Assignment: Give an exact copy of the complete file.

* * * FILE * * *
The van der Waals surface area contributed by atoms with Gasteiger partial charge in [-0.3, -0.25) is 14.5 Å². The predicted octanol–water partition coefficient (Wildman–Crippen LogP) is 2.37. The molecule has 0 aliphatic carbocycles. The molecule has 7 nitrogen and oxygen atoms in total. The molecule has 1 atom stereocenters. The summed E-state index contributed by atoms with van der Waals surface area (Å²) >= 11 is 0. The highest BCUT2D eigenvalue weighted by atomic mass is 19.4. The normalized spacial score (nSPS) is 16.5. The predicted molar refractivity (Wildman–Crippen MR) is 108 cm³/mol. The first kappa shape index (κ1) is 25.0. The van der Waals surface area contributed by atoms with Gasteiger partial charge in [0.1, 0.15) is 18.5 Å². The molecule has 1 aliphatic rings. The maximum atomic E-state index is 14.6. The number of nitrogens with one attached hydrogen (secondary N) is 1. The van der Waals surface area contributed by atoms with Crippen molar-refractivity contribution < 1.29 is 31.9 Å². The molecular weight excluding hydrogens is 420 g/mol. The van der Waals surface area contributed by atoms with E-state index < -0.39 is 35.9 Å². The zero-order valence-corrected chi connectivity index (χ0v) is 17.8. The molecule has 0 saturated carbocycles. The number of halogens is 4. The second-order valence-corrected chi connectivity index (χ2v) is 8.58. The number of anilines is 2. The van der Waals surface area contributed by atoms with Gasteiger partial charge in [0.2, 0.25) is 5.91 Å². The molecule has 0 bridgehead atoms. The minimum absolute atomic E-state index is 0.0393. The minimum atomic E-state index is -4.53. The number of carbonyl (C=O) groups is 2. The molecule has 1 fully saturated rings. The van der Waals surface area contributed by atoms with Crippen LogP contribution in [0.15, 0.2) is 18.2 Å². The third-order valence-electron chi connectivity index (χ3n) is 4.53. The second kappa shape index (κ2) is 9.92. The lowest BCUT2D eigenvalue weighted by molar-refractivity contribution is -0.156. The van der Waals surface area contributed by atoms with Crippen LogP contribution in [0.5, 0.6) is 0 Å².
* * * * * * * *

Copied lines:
The van der Waals surface area contributed by atoms with Gasteiger partial charge in [-0.3, -0.25) is 14.5 Å². The predicted octanol–water partition coefficient (Wildman–Crippen LogP) is 2.37. The molecule has 0 aliphatic carbocycles. The molecule has 7 nitrogen and oxygen atoms in total. The molecule has 1 atom stereocenters. The summed E-state index contributed by atoms with van der Waals surface area (Å²) >= 11 is 0. The highest BCUT2D eigenvalue weighted by atomic mass is 19.4. The normalized spacial score (nSPS) is 16.5. The predicted molar refractivity (Wildman–Crippen MR) is 108 cm³/mol. The first kappa shape index (κ1) is 25.0. The van der Waals surface area contributed by atoms with Gasteiger partial charge in [0.1, 0.15) is 18.5 Å². The molecule has 1 aliphatic rings. The maximum atomic E-state index is 14.6. The number of nitrogens with one attached hydrogen (secondary N) is 1. The van der Waals surface area contributed by atoms with Crippen molar-refractivity contribution < 1.29 is 31.9 Å². The molecular weight excluding hydrogens is 420 g/mol. The van der Waals surface area contributed by atoms with E-state index < -0.39 is 35.9 Å². The zero-order valence-corrected chi connectivity index (χ0v) is 17.8. The molecule has 0 saturated carbocycles. The number of halogens is 4. The second-order valence-corrected chi connectivity index (χ2v) is 8.58. The number of anilines is 2. The van der Waals surface area contributed by atoms with Gasteiger partial charge in [0.2, 0.25) is 5.91 Å². The molecule has 0 bridgehead atoms. The minimum absolute atomic E-state index is 0.0393. The minimum atomic E-state index is -4.53. The number of carbonyl (C=O) groups is 2. The molecule has 1 fully saturated rings. The van der Waals surface area contributed by atoms with Crippen LogP contribution in [0.15, 0.2) is 18.2 Å². The third-order valence-electron chi connectivity index (χ3n) is 4.53. The second kappa shape index (κ2) is 9.92. The lowest BCUT2D eigenvalue weighted by molar-refractivity contribution is -0.156. The van der Waals surface area contributed by atoms with Crippen LogP contribution in [0.5, 0.6) is 0 Å².